8. The PGI reminds all of us to consider the results of recent research in the fields of medicine and psychiatry that no longer include LGBT sexual orientation as an illness, as a mental disorder, or as a crime. A statement by the World Health Organization (WHO), based on advanced medical research, understands the reality of the LGBT community and joins in the struggle to uphold their rights as fellow humans. The Indonesian Association of Specialists in Psychiatry (PDSKJI) refers to both the second edition (1983) and third edition (1993) of the Guidelines for Categorization and Diagnosis of Psychiatric Disorders in Indonesia, which state that LBGT is not a mental illness. LGBT is also not a spiritual illness. In many cases, an LGBT tendency is experienced as something natural since birth. There are also cases where the LGBT tendency occurs as a consequence of social influences. It is difficult to distinguish which are the result of nature and which the result of nurture due to social influences. In any case, for many, the LGBT tendency is not a choice, but rather a given. Therefore, to be LGBT, what more as something given since birth, is not a sin. Thus we may not force them to repent, but rather must help them to accept themselves as a gift from God.
9. The Church, as an inclusive fellowship and as the family of God, must learn to accept LGBT as part of our whole fellowship as the “body of Christ”. We must give them the opportunity to grow as complete humans—physically, mentally, socially, and spiritually.
10. The PGI urges churches to prepare and conduct pastoral counseling for families so they are able to accept, embrace, and love those in their family who tend towards LGBT. The refusal of families towards those in their family who are LGBT has the potential to create mental disturbance and self-rejection that can lead to increased suicides among those in the LGBT community.
11. Up to now, members of the LGBT community have experienced physical, mental-psychological, social, and spiritual suffering due to religious stigmatization and acts of violence committed by a portion of society. They are a group that has been belittled, ostracized, and suffered discrimination, even by the state. The Church must take a different attitude. The Church must not only accept them, but must also fight so that LGBT are accepted and their rights acknowledged by society and the state, especially their rights to freedom from discrimination or ostracism, protection from violence, labour rights, etc. State functionaries must guarantee that the human rights and dignity of members of the LGBT community are respected! Members of the LGBT community must be given the opportunity to live in justice and peace.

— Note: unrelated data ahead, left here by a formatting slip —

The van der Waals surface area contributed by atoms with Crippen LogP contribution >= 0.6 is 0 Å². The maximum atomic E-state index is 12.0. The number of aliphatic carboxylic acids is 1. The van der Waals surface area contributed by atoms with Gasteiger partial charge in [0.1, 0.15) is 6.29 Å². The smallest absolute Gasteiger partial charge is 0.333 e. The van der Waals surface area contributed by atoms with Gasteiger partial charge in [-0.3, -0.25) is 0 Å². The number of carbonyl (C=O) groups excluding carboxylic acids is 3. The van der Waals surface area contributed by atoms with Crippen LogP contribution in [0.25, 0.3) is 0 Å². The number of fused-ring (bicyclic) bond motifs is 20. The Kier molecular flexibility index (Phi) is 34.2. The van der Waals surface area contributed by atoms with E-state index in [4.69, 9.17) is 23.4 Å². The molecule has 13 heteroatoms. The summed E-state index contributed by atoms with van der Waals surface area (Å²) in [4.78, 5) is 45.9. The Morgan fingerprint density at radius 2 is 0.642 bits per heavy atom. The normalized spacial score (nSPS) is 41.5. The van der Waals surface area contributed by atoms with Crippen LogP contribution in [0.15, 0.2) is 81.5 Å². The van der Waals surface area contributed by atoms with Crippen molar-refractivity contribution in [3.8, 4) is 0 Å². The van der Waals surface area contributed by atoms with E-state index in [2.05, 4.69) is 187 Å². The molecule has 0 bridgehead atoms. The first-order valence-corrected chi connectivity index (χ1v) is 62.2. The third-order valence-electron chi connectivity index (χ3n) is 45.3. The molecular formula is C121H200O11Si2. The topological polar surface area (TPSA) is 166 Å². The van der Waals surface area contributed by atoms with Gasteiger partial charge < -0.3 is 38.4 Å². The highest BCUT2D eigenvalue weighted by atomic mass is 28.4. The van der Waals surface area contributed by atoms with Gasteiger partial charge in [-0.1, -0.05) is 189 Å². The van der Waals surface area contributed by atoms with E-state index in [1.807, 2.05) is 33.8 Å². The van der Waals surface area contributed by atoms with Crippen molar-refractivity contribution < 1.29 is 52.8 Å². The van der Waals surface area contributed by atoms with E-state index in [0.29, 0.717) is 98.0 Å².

12. The PGI urges churches, society, and the state to accept and struggle for the rights and dignity of LGBT. Our greatness as a civilized nation is seen in our ability to accept and help those who experience discrimination and injustice. Nevertheless, the PGI realizes that Indonesian churches and society are not yet able to accept same-sex marriage. The PGI, together with members of church and all of society still needs to engage in dialogue and deep theological discussions about this.
13. LGBT themselves are not a problem. LGBT has become a problem because we have made it a problem. We are the ones who give the community a negative stigma. That is why we need a mature attitude, humbleness, rationality, and the ability to take a just position in responding to this case. We must distance ourselves from the tendency to judge or to reject anyone. Instead we must learn to develop the unity of the nation and of all humans based on equality and justice.
14. We extend this pastoral statement first of all to the churches in Indonesia, and also to all of Indonesian society. May the churches continue to direct themselves to the guidance of the Holy Spirit to deepen their understanding and strengthen their commitment of faith concerning the acceptance of members of the LGBT community.
Jakarta, 28 May 2016
on behalf of the PGI Executive Council
Rev. Dr. Henriette T. Hutabarat Lebang/Moderator
Rev. Gomar Gultom/General Secretary
John and Karen Campbell-Nelson serve with the Evangelical Church of West Timor. John serves as a staff support for the Synod’s Theological Commission and Synod programs. Karen serves as a Professor. John’s appointment is made possible by your gifts to Disciples Mission Fund, Our Churches Wider Mission, and your special gifts. Karen’s appointment is supported by One Great Hour of Sharing, Our Churches Wider Mission, Disciples Mission Fund and your special gifts.